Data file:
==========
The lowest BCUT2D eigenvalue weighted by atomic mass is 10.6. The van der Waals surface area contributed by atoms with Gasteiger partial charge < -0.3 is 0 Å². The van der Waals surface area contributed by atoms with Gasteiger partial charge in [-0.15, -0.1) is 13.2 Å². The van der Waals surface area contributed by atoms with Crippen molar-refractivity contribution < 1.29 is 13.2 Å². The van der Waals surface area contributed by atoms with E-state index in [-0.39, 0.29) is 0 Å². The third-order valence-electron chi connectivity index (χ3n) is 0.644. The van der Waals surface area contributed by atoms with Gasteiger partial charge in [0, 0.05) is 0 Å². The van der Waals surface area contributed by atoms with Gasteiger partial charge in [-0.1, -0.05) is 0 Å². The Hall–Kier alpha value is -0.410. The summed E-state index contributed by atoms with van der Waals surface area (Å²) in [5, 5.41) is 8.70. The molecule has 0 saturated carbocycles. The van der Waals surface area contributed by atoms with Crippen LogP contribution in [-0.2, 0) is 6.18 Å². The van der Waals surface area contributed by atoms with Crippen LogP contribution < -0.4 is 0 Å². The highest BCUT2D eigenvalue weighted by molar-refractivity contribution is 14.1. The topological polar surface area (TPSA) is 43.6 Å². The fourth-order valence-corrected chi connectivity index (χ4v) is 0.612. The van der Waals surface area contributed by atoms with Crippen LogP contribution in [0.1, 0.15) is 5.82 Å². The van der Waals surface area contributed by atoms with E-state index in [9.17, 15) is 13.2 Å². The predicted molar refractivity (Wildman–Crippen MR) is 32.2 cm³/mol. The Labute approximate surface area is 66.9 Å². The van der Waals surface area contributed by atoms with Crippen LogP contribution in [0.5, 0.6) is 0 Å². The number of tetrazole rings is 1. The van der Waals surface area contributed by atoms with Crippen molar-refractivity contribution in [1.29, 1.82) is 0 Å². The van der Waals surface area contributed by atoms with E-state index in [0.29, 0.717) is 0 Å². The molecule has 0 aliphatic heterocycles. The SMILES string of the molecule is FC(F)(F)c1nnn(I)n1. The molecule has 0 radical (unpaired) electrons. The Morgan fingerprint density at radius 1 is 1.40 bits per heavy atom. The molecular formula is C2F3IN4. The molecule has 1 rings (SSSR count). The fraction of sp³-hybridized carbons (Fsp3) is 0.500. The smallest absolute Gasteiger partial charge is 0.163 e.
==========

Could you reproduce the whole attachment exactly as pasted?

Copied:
The lowest BCUT2D eigenvalue weighted by atomic mass is 10.6. The van der Waals surface area contributed by atoms with Gasteiger partial charge < -0.3 is 0 Å². The van der Waals surface area contributed by atoms with Gasteiger partial charge in [-0.15, -0.1) is 13.2 Å². The van der Waals surface area contributed by atoms with Crippen molar-refractivity contribution < 1.29 is 13.2 Å². The van der Waals surface area contributed by atoms with E-state index in [-0.39, 0.29) is 0 Å². The third-order valence-electron chi connectivity index (χ3n) is 0.644. The van der Waals surface area contributed by atoms with Gasteiger partial charge in [0, 0.05) is 0 Å². The van der Waals surface area contributed by atoms with Gasteiger partial charge in [-0.1, -0.05) is 0 Å². The Hall–Kier alpha value is -0.410. The summed E-state index contributed by atoms with van der Waals surface area (Å²) in [5, 5.41) is 8.70. The molecule has 0 saturated carbocycles. The van der Waals surface area contributed by atoms with Crippen LogP contribution in [-0.2, 0) is 6.18 Å². The van der Waals surface area contributed by atoms with Crippen LogP contribution < -0.4 is 0 Å². The highest BCUT2D eigenvalue weighted by molar-refractivity contribution is 14.1. The topological polar surface area (TPSA) is 43.6 Å². The fourth-order valence-corrected chi connectivity index (χ4v) is 0.612. The van der Waals surface area contributed by atoms with Crippen LogP contribution in [0.1, 0.15) is 5.82 Å². The van der Waals surface area contributed by atoms with E-state index in [9.17, 15) is 13.2 Å². The predicted molar refractivity (Wildman–Crippen MR) is 32.2 cm³/mol. The Labute approximate surface area is 66.9 Å². The van der Waals surface area contributed by atoms with Crippen LogP contribution in [0.5, 0.6) is 0 Å². The number of tetrazole rings is 1. The van der Waals surface area contributed by atoms with Crippen molar-refractivity contribution in [1.29, 1.82) is 0 Å². The van der Waals surface area contributed by atoms with E-state index in [0.29, 0.717) is 0 Å². The molecule has 0 aliphatic heterocycles. The SMILES string of the molecule is FC(F)(F)c1nnn(I)n1. The molecule has 0 radical (unpaired) electrons. The Morgan fingerprint density at radius 1 is 1.40 bits per heavy atom. The molecular formula is C2F3IN4. The molecule has 1 rings (SSSR count). The fraction of sp³-hybridized carbons (Fsp3) is 0.500. The smallest absolute Gasteiger partial charge is 0.163 e.